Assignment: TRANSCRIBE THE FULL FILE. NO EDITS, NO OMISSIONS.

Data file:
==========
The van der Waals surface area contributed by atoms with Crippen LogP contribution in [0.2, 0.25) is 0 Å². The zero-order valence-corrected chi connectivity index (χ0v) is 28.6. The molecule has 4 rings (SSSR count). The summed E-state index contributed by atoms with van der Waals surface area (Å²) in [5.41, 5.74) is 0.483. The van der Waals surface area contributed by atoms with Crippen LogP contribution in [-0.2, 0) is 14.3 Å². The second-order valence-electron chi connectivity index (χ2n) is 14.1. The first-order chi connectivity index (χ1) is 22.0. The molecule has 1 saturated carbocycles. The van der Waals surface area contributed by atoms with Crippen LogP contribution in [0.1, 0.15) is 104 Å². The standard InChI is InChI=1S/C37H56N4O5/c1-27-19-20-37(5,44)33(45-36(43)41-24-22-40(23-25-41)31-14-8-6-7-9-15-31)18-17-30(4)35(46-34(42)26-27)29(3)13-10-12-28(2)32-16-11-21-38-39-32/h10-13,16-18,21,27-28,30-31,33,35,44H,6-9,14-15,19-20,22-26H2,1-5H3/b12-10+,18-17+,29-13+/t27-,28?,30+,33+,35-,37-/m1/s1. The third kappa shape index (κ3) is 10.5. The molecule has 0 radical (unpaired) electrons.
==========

The van der Waals surface area contributed by atoms with Crippen LogP contribution in [0.2, 0.25) is 0 Å². The zero-order valence-corrected chi connectivity index (χ0v) is 28.6. The molecule has 4 rings (SSSR count). The summed E-state index contributed by atoms with van der Waals surface area (Å²) in [5.41, 5.74) is 0.483. The van der Waals surface area contributed by atoms with Crippen LogP contribution in [-0.2, 0) is 14.3 Å². The second-order valence-electron chi connectivity index (χ2n) is 14.1. The first-order chi connectivity index (χ1) is 22.0. The molecule has 1 saturated carbocycles. The van der Waals surface area contributed by atoms with Crippen LogP contribution in [0.1, 0.15) is 104 Å². The standard InChI is InChI=1S/C37H56N4O5/c1-27-19-20-37(5,44)33(45-36(43)41-24-22-40(23-25-41)31-14-8-6-7-9-15-31)18-17-30(4)35(46-34(42)26-27)29(3)13-10-12-28(2)32-16-11-21-38-39-32/h10-13,16-18,21,27-28,30-31,33,35,44H,6-9,14-15,19-20,22-26H2,1-5H3/b12-10+,18-17+,29-13+/t27-,28?,30+,33+,35-,37-/m1/s1. The third kappa shape index (κ3) is 10.5. The molecule has 0 radical (unpaired) electrons.